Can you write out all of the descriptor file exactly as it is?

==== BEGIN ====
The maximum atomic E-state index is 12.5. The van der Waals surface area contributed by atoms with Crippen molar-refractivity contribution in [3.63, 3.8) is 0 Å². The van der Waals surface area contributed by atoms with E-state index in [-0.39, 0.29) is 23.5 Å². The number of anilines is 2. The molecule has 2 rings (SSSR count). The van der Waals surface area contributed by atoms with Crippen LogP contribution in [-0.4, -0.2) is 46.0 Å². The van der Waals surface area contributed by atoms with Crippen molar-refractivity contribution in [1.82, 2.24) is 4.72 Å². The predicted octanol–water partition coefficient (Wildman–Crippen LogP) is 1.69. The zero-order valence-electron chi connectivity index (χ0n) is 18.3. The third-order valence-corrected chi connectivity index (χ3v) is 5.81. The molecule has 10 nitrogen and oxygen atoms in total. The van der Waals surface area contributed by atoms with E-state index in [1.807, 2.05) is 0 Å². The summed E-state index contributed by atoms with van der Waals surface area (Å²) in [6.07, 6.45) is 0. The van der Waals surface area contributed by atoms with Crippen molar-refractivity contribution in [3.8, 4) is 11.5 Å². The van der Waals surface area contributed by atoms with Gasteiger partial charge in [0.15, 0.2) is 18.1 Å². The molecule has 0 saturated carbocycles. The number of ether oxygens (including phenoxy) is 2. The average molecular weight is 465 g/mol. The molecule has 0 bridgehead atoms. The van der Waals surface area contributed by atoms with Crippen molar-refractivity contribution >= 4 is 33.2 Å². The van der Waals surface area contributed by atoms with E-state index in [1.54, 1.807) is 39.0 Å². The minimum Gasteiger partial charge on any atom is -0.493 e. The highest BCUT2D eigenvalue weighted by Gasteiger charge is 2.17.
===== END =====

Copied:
The maximum atomic E-state index is 12.5. The van der Waals surface area contributed by atoms with Crippen molar-refractivity contribution in [3.63, 3.8) is 0 Å². The van der Waals surface area contributed by atoms with E-state index in [-0.39, 0.29) is 23.5 Å². The number of anilines is 2. The molecule has 2 rings (SSSR count). The van der Waals surface area contributed by atoms with Crippen LogP contribution in [-0.4, -0.2) is 46.0 Å². The van der Waals surface area contributed by atoms with Crippen molar-refractivity contribution in [1.82, 2.24) is 4.72 Å². The predicted octanol–water partition coefficient (Wildman–Crippen LogP) is 1.69. The zero-order valence-electron chi connectivity index (χ0n) is 18.3. The third-order valence-corrected chi connectivity index (χ3v) is 5.81. The molecule has 10 nitrogen and oxygen atoms in total. The van der Waals surface area contributed by atoms with E-state index in [1.807, 2.05) is 0 Å². The summed E-state index contributed by atoms with van der Waals surface area (Å²) in [6.07, 6.45) is 0. The van der Waals surface area contributed by atoms with Crippen molar-refractivity contribution in [3.8, 4) is 11.5 Å². The van der Waals surface area contributed by atoms with Gasteiger partial charge in [0.15, 0.2) is 18.1 Å². The molecule has 0 saturated carbocycles. The number of ether oxygens (including phenoxy) is 2. The average molecular weight is 465 g/mol. The molecule has 0 bridgehead atoms. The van der Waals surface area contributed by atoms with Crippen molar-refractivity contribution >= 4 is 33.2 Å². The van der Waals surface area contributed by atoms with E-state index in [1.54, 1.807) is 39.0 Å². The minimum Gasteiger partial charge on any atom is -0.493 e. The highest BCUT2D eigenvalue weighted by Gasteiger charge is 2.17.